Dirt Physics

This weekend is the first time NASCAR Cup cars have raced on dirt since September 1970. The same physics applies everywhere. So why will the racing be so different?

Same Physics, Different Sandbox

Yes, we’re still turning left around the 1/2-mile oval track at Bristol Motor Speedway. But we’re doing it on dirt instead of concrete. And the physics of dirt is very different than the physics of concrete or asphalt.

Dirt vs. Asphalt and Concrete

A graphic showing how sand, silt and clay combine to form different kinds of soil

Dirt is made up of five things: minerals, living organisms, soil organic matter, gas, and water. The most plentiful elements in soil are oxygen, silicon, aluminum, iron, magnesium, calcium, sodium, and potassium.

Particles between 2 to 0.05 millimeters (mm) in diameter are called sand; those of 0.05 to 0.002 mm diameter are silt; and the ones smaller than <0.002 mm particles are clay. These particles are held together by organic ‘glues’ such as glomalin, which is a protein produced by fungi.

Contrast that with asphalt and concrete. They’re made of small rocks (aggregate) glued together by bitumen or tar (asphalt) or cement (concrete). There’s an obvious difference in strength. There are no La Brea Glomalin Pits.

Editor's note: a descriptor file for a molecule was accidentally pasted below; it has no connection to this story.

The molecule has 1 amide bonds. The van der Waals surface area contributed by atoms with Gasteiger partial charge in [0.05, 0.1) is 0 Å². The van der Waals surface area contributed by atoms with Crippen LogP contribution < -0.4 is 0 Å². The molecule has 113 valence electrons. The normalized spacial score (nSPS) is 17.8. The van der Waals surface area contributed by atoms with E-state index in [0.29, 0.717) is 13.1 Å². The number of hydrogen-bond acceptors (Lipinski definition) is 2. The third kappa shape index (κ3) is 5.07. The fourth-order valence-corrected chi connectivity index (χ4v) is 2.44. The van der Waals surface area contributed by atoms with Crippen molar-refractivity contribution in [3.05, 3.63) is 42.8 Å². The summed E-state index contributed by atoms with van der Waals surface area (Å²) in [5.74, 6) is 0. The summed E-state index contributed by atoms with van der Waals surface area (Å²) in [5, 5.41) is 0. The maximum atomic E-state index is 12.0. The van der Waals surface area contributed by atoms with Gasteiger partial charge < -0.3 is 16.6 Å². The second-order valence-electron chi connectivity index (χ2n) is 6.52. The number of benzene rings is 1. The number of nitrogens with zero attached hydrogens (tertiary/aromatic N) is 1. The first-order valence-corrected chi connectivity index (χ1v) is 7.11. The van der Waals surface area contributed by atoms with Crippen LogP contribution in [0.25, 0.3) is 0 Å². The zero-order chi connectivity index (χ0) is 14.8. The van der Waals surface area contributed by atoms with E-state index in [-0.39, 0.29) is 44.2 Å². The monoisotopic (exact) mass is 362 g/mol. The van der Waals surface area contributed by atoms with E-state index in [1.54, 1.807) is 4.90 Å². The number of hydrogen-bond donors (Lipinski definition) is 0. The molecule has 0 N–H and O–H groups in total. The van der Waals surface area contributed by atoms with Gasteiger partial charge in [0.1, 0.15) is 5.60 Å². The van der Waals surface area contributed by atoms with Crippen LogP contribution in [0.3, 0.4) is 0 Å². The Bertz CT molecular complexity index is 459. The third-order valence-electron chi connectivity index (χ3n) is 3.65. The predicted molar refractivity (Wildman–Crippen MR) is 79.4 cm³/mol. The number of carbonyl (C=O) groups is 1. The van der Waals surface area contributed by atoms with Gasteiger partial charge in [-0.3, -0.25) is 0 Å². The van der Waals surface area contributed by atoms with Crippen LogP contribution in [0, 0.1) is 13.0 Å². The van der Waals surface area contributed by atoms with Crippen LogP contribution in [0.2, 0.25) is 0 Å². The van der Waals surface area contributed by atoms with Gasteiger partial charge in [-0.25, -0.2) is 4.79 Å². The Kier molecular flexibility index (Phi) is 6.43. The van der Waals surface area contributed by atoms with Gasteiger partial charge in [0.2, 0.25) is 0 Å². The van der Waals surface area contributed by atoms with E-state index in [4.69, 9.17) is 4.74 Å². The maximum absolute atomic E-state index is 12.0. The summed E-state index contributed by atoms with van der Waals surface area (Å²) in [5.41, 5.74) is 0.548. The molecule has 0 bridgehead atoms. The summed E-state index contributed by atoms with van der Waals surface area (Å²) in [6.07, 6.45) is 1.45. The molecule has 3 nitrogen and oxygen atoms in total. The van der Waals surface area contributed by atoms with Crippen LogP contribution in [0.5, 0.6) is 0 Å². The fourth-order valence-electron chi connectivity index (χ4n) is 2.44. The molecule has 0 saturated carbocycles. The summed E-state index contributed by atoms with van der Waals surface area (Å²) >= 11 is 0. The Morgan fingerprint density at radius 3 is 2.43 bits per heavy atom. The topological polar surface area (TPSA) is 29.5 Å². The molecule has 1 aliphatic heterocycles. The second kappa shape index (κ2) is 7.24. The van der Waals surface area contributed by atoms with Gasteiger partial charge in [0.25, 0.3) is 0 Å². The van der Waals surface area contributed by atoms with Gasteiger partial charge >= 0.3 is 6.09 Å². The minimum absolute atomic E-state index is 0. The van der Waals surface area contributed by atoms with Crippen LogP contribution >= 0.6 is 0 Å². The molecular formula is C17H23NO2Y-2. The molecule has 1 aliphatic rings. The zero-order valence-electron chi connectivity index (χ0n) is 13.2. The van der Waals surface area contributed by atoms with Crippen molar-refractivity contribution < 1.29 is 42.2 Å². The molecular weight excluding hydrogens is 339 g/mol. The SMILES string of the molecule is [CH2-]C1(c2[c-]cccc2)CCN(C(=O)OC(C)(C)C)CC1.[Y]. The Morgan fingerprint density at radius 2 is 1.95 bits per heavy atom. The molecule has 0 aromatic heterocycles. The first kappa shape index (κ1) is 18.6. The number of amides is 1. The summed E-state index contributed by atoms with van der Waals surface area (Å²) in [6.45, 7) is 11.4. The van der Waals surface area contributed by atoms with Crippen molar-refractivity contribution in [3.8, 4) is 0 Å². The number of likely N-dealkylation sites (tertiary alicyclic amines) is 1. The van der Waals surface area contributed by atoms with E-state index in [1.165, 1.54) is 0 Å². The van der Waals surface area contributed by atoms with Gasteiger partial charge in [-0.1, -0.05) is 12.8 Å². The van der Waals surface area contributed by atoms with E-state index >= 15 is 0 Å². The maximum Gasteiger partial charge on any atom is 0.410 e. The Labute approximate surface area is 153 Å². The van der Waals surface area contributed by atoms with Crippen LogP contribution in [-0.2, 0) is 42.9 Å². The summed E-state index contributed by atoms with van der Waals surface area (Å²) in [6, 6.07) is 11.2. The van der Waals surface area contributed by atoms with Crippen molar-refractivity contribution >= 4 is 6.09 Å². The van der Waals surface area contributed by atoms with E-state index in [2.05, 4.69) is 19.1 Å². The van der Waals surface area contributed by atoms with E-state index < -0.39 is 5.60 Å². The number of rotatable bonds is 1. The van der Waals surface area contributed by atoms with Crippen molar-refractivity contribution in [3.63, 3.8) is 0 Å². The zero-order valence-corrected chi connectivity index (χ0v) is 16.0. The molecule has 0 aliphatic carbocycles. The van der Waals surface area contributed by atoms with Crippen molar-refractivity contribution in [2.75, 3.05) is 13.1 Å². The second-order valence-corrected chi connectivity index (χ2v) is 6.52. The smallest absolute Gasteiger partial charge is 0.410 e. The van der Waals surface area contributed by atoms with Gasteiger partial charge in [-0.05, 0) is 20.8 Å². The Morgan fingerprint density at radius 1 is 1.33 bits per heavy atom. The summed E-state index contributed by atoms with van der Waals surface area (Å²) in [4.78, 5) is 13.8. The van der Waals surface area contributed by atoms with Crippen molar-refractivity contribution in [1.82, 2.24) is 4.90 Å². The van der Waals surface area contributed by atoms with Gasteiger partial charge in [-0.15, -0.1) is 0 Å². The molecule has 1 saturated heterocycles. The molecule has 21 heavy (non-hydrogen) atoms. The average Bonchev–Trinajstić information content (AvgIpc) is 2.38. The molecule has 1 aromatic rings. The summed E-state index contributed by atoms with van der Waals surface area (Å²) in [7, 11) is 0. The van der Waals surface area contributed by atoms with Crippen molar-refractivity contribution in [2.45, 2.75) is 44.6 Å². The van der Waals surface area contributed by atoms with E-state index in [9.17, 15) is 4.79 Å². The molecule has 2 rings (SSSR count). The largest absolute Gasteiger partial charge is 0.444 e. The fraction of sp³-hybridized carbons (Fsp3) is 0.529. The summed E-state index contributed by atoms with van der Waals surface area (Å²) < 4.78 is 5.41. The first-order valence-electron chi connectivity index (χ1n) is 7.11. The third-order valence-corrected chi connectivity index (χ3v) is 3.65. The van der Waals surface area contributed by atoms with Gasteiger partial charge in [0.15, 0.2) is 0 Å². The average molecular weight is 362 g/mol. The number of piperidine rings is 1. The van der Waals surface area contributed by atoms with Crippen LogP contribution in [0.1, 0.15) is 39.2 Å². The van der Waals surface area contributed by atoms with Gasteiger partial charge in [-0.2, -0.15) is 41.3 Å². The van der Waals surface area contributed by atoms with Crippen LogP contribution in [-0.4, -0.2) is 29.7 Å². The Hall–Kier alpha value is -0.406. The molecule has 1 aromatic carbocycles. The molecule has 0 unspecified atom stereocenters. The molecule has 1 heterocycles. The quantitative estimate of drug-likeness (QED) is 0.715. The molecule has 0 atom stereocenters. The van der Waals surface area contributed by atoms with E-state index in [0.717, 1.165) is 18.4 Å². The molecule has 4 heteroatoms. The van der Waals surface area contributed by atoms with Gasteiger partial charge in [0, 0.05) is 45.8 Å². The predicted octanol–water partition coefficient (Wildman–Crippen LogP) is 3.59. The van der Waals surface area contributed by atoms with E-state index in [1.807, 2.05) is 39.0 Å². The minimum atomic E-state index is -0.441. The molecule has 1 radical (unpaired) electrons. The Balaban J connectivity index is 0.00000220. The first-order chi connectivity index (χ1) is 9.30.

Racecars don’t change asphalt or concrete surfaces much. Sure, a green track will rubber in, but the rubber build-up eventually peels or washes away. Nature eventually takes a toll, with freeze/thaw cycles and general weather. But asphalt and concrete racetracks can easily go 10+ years without needing resurfacing. Atlanta Motor Speedway was last paved in 1997.

Dirt tracks have no such permanence. The type of soil used, how it’s packed down and groomed, and how much water it can hold determine the track’s initial characteristics. Once the racecars are out, they’ll pack dirt down and dig it up as they make laps, skid, and — more likely than not — crash.

The Dirt on Friction

Grip mechanisms are different on the two surfaces. Grip on asphalt is due to the tires grabbing the ruts and exposed aggregate of the track surface, along with the stickiness between tread rubber and the track. Slicks are better for asphalt racing because you want as much tread in contact with the track as possible. That’s for grip, and for heat dissipation.

Dirt tires create grip much differently. For starters, they’ve got tread patterns. But they’re different from the tread on rain tires in form and function. Rain-tire treads provide a path for water to escape, so the tire can make direct contact with the track. You can see in the middle picture below how the grooves all point away from the tire center.